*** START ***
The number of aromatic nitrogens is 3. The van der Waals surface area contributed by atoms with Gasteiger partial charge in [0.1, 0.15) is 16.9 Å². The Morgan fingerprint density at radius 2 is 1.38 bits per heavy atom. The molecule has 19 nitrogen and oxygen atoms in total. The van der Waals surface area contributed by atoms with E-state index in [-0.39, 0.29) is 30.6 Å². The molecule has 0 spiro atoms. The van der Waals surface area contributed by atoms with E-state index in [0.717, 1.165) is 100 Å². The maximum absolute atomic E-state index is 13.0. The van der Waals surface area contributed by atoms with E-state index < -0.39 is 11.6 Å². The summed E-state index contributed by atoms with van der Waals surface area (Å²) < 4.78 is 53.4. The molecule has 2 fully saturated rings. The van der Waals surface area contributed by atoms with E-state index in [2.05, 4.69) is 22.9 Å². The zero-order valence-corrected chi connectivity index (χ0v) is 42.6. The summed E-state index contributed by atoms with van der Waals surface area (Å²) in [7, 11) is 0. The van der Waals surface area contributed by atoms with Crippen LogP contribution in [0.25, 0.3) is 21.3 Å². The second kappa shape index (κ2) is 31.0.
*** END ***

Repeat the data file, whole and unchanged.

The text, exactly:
The number of aromatic nitrogens is 3. The van der Waals surface area contributed by atoms with Gasteiger partial charge in [0.1, 0.15) is 16.9 Å². The Morgan fingerprint density at radius 2 is 1.38 bits per heavy atom. The molecule has 19 nitrogen and oxygen atoms in total. The van der Waals surface area contributed by atoms with E-state index in [-0.39, 0.29) is 30.6 Å². The molecule has 0 spiro atoms. The van der Waals surface area contributed by atoms with E-state index in [0.717, 1.165) is 100 Å². The maximum absolute atomic E-state index is 13.0. The van der Waals surface area contributed by atoms with E-state index < -0.39 is 11.6 Å². The summed E-state index contributed by atoms with van der Waals surface area (Å²) < 4.78 is 53.4. The molecule has 2 fully saturated rings. The van der Waals surface area contributed by atoms with E-state index in [2.05, 4.69) is 22.9 Å². The zero-order valence-corrected chi connectivity index (χ0v) is 42.6. The summed E-state index contributed by atoms with van der Waals surface area (Å²) in [7, 11) is 0. The van der Waals surface area contributed by atoms with Crippen LogP contribution in [0.25, 0.3) is 21.3 Å². The second kappa shape index (κ2) is 31.0.